The tidy lines of journalism are blurred.
A once black and white industry printed without room for rebuttal now lays at the crossroads of content creation and marketing madness. Journalists cannot seem to find sufficient pay for work. Stories get disregarded. How did this happen?
It is not as closely linked to our recent boom in digital media as you might think. In fact, the journalism industry faced its first game-changing challenge with marketers in 1899.
Two men held the reigns of American journalism in the late 19th century, and they led their respective troops in opposite directions.
Joseph Pulitzer of the New York World guided his hunch for news with a strict system of integrity. He coveted the authentic, accurate storytelling upon which American journalism had built itself. His rival and fellow journalistic troop leader, William Randolph Hearst of the New York Journal, was following a different set of hunches.
Hearst and his limitless budget were in the game to make his paper rise to the top of the market and be the only paper to which the public needed to pay notice. He enticed Pulitzer’s writers with generous salaries; he dropped the price of his paper to competitively weaken the New York World; stories ran before sources and plot details were confirmed beyond doubt. Pulitzer tried to hold tight to his idealistic vision of journalism, but let down his guard more and more often as the two publications raced for readership.
Cue the Spanish-American War and America’s obsession with it. Funds are poured into both publications so irresponsibly to win favoritism amongst the public; the only conceivable budget fix is to raise the price for and distribution demands of newsboys. It didn’t take long for a group of the impoverished young workers – 5,000 of them, actually- to ban together and go on strike against the new expectations. Protests in the Brooklyn Bridge drew attention to one of the most prevalent affairs in journalism and child labor.
Circulation came to a screeching halt. The boys refused to budge until their demands were met- and they were. Within two weeks, both the World and the Journal paid their debts and Pulitzer, and Hearst were left with an unavoidable revelation: without marketing, there is no media.
Today, journalism and content marketing sit at the same opposing chairs that Pulitzer and Hearst once did.
And again, both stare at a centerpiece on the table that reminds both that without a savvy marketing strategy, a story is but words in a diary.
Every story needs a rep. Ideally, every story needs a task force of reps whose mission is to bring that story to as many people as possible. But there is this notion of opposition so heavy in the air above that table. Journalism wants nothing to do with the inauthentic tactics of content marketers to reach more audiences. Content marketers don’t fully understand that the stubborn passion with which journalists pen their pages is the soul of writing that keeps readers wanting to digest more.
Journalism and content marketing are at the same table.
They’re in the same business, and they need to be working together. Journalists need the insight of digital marketing experts, and content creation companies need the writing and research expertise of journalists.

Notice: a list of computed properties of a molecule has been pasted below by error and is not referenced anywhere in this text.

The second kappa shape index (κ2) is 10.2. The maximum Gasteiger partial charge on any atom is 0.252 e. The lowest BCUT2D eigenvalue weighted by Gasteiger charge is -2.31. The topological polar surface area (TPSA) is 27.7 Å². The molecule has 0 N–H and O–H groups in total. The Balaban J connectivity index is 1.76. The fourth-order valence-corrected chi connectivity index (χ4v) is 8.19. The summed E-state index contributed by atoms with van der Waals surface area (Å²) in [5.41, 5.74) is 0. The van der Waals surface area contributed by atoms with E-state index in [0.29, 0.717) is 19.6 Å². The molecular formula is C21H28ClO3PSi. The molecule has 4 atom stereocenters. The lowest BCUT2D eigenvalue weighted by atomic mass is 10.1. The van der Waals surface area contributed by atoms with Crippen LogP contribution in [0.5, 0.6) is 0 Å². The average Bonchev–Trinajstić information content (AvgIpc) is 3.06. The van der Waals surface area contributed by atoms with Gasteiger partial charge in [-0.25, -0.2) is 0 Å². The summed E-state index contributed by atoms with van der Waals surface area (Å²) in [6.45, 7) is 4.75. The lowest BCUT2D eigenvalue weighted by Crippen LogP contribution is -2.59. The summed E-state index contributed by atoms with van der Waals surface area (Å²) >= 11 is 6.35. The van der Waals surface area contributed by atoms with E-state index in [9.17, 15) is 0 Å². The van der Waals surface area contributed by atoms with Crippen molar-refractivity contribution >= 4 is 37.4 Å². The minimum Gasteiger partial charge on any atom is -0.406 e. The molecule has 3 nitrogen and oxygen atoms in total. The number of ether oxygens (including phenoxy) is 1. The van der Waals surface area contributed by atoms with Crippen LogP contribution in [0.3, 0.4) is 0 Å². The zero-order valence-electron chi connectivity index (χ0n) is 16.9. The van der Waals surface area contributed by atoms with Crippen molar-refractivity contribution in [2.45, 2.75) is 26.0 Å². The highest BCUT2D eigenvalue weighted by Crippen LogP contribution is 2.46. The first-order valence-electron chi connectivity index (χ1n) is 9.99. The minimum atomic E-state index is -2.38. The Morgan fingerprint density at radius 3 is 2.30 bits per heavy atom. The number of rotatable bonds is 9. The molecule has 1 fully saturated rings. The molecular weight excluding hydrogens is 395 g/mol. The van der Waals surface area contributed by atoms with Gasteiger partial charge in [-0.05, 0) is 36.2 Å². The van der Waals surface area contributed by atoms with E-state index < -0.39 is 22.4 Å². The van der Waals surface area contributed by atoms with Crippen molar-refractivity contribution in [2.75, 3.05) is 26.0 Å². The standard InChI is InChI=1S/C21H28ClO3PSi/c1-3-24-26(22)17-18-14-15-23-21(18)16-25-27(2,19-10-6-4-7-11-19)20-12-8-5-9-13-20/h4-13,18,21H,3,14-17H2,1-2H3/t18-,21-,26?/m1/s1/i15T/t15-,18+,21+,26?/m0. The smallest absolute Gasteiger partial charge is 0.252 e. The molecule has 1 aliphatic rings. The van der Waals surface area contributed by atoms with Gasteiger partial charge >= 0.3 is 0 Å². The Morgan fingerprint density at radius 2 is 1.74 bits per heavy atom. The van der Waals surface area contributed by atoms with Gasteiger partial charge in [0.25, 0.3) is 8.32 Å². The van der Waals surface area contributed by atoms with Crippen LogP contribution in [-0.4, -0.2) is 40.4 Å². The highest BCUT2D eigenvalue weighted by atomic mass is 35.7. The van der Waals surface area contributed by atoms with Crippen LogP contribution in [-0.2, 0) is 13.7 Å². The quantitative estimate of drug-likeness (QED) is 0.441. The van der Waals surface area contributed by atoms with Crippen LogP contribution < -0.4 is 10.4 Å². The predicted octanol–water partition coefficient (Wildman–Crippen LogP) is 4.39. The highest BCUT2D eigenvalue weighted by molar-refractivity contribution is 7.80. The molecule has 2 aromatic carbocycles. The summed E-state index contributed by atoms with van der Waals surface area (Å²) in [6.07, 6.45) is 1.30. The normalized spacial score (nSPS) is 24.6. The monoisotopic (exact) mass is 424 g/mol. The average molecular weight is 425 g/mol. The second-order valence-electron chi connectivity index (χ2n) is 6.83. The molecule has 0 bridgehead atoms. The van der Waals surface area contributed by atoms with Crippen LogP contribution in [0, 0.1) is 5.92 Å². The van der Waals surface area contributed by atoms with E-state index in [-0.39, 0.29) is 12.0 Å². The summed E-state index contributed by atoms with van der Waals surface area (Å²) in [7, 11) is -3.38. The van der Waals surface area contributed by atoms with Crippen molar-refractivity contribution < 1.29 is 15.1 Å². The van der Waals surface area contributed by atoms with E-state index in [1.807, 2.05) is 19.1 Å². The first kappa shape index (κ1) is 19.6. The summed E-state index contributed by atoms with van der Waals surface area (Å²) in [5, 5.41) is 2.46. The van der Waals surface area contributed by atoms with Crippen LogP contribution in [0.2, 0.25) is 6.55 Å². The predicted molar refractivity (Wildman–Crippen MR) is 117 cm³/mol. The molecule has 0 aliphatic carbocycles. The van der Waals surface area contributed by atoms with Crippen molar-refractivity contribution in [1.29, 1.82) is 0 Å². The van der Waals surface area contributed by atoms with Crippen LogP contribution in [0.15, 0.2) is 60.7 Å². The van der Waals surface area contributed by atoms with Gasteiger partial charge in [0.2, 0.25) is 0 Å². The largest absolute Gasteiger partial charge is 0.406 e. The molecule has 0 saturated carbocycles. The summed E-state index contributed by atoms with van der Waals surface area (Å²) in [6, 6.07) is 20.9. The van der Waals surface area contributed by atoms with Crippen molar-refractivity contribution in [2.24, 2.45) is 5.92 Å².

We are beyond embracing the idea that both sides of the table can help each other rise to the top. Journalists and content marketers need to work together to keep reporting and storytelling alive. Journalists need to adopt a thorough understanding of media distribution, how to reach audiences, when to push content, at what precise moment to make a story go viral.
Content marketers need to take writing seriously.
Research precedes concept and story override word count criteria.
Content marketing is well readied for the entertainment-driven media and news consumption we live amidst today. Marketing geniuses know exactly when to throw a story to the public. Through which mediums their audiences will most quickly digest it. When to supplement a piece with other platforms. Where to take the lifeline of a tale.
Today, stories never die. They’re recycled, retweeted, repeated and referenced six months down the line.
Content marketing continues to evolve in the cleverest ways, and it puts them at an unbeatable advantage for content absorption. Once you master who to reach, when and where, the how to reach an audience opens itself up to an Infinitum of innovative possibilities.
But there’s still one element missing. The why.
Why are you reaching out to your audience? Why do you want to bring them a story? It can’t be limited to delivering content that drives sales. What feeds your consumer? What makes them excited about the world? Develop an interest in a new subject? Why can’t you be that source that brings them everything they need to know and imagine about life? You can! Enter the journalist.
A journalist understands a reader in a way that a content marketer does not. Journalists speak heart to heart. They know the clues in a story that paint a picture for a reader and to which takeaway a reader will connect. A journalist finds the story within the story; the one that grips the reader and gives them the purpose for learning about a worldly event greater than staying in the know.
By adopting a collaborative mentality, journalists and content marketers can take the world by storm, keeping the masses well-educated and well-entertained. Journalists have started to straddle both news and brand sides of content, better equipping the incoming generations of writers to report with a marketing instinct.
It isn’t selling out. It’s linking up and making selling possible so that we can ensure that shrewd reporting and storytelling never die.